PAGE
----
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2014 Small Business Taxes: Advice from the Experts

2014 Small Business Taxes: Advice from the Experts
Three experts weigh in on small business tax best practices. / Credit: Man under tax umbrella image via Shutterstock

As a small business owner, tax season can be one of the most challenging and frustrating times of the year. Since you're probably not an expert on the tax code, it can be stressful to file your taxes properly and take all the deductions available to you.

With the April 15 tax-filing deadline quickly approaching, Business News Daily spoke with several tax and small business experts about some of the biggest mistakes made when filing taxes, what deductions shouldn't be overlooked and how small business owners can start preparing now for next year's tax-filing period.

We talked with Barbara Anderson, director of product marketing for the online invoicing, accounting and billing software provider FreshBooks; Helena Swyter, a practicing accountant for creative professionals at Sweeter CPA; and Kristel Yoneda, a Los Angeles-based freelance writer and marketing consultant.

BND :  What are the biggest tax mistakes small business owners make?:

Anderson: Being a small business owner is tough. There are so many demands on your time and so many hats you are required to wear. Oftentimes, the administrative or accounting work gets put on hold or delayed so that you can focus on your customers or business. One such thing that gets shuffled to the side is keeping track of receipts or expenses. 

They'll be left on your desk, in your car or maybe even in a shoebox. At tax time, this becomes an issue, because you're missing expenses (and, therefore, cannot claim them as deductions), or you have to sit down and do them all at once, which takes lots of time away from your business. Business owners are better off automatically inputting and categorizing expenses into a single repository as soon as they can. This best reduces the risk of missing a deduction.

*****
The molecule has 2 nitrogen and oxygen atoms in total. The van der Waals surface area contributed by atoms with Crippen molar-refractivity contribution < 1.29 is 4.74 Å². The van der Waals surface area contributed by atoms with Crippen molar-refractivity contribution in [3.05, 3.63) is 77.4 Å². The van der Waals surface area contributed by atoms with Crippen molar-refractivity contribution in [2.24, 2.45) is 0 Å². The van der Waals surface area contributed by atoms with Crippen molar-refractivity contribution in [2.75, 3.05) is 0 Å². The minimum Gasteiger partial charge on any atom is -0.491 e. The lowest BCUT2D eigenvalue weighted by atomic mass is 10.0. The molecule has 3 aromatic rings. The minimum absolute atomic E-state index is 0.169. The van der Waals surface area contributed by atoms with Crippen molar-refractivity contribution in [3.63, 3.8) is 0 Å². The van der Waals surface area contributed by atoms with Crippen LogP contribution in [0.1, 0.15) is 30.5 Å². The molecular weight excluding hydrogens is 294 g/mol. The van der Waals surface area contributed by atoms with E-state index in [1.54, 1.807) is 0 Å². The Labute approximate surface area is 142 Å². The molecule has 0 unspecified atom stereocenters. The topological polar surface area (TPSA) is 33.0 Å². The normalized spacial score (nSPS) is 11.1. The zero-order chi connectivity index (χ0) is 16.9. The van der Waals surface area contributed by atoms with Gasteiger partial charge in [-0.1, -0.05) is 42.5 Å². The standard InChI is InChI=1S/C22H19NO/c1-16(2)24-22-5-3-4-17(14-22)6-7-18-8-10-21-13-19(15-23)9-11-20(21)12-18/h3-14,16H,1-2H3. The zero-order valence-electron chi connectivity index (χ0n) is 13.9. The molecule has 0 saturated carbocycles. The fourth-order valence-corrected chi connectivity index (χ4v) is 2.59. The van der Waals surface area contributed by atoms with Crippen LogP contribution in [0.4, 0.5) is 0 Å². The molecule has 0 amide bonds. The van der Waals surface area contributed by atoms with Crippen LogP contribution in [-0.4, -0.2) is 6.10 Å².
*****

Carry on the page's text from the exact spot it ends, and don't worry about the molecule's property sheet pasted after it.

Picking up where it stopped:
Swyter: Most of the problems and frustration I see on the part of the small business owner is when he or she has been commingling business and personal funds throughout the year and now has to dig back through bank accounts to straighten things out. It's important for entrepreneurs to establish a business bank account and to use that account strictly for business transactions. Get in the habit of paying for personal expenses with personal debit or credit cards, to avoid extra work at tax time.

Yoneda: I think many small business owners are unaware of the different tax deductions available to them. As small business owners, we are responsible for paying a pretty hefty percentage of our earnings toward taxes, but there are also many deductions that can help offset the financial burden. You just have to do your research or hire a professional to handle your taxes.

Another big mistake is not keeping meticulous records of your business expenses. Some people who run their business as a sole proprietorship assume they can just dig around for their receipts when tax season comes, but I assure you that'll be a bigger source of stress than keeping updated records of your purchases and expenses throughout the year.

BND: Is it ever a good idea for small business owners to do their own taxes?

Yoneda: I personally prefer to let a professional handle my taxes. Filing my taxes used to give me a headache, and I was always afraid of doing the forms incorrectly — so now I just let a tax professional take care of it. This was especially helpful when I moved from Hawaii to California a few years ago and had to register my business in Los Angeles. My tax expert helps me maximize my deductions, fills out all the necessary paperwork and even reminds me to pay my estimated taxes on time. This kind of help is invaluable. It allows me to focus my energy on producing quality work for my clients rather than stressing out about my taxes.